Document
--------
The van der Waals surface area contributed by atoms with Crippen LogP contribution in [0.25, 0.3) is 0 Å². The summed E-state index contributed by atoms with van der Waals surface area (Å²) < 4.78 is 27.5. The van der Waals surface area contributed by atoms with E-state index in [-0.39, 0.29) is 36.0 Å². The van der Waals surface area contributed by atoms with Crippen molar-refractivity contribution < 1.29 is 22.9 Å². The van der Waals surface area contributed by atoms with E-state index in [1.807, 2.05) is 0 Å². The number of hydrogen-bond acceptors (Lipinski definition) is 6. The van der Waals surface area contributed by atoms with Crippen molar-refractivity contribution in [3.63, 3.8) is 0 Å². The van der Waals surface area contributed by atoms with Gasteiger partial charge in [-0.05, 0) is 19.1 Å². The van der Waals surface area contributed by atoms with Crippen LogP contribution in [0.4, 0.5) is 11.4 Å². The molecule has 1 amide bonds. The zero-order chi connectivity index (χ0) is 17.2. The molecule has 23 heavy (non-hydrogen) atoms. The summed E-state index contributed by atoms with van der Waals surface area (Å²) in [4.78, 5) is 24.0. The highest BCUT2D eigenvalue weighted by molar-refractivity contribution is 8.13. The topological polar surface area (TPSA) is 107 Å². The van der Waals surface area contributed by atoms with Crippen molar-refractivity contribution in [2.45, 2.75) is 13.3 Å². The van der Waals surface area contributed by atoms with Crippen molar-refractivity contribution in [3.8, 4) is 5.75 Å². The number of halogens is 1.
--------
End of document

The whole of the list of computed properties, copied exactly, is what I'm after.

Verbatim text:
The van der Waals surface area contributed by atoms with Crippen LogP contribution in [0.25, 0.3) is 0 Å². The summed E-state index contributed by atoms with van der Waals surface area (Å²) < 4.78 is 27.5. The van der Waals surface area contributed by atoms with E-state index in [-0.39, 0.29) is 36.0 Å². The van der Waals surface area contributed by atoms with Crippen molar-refractivity contribution < 1.29 is 22.9 Å². The van der Waals surface area contributed by atoms with E-state index in [1.807, 2.05) is 0 Å². The number of hydrogen-bond acceptors (Lipinski definition) is 6. The van der Waals surface area contributed by atoms with Crippen molar-refractivity contribution in [3.63, 3.8) is 0 Å². The van der Waals surface area contributed by atoms with Gasteiger partial charge in [-0.05, 0) is 19.1 Å². The van der Waals surface area contributed by atoms with Crippen LogP contribution in [0.4, 0.5) is 11.4 Å². The molecule has 1 amide bonds. The zero-order chi connectivity index (χ0) is 17.2. The molecule has 23 heavy (non-hydrogen) atoms. The summed E-state index contributed by atoms with van der Waals surface area (Å²) in [4.78, 5) is 24.0. The highest BCUT2D eigenvalue weighted by molar-refractivity contribution is 8.13. The topological polar surface area (TPSA) is 107 Å². The van der Waals surface area contributed by atoms with Crippen molar-refractivity contribution in [2.45, 2.75) is 13.3 Å². The van der Waals surface area contributed by atoms with Crippen molar-refractivity contribution in [3.8, 4) is 5.75 Å². The number of halogens is 1.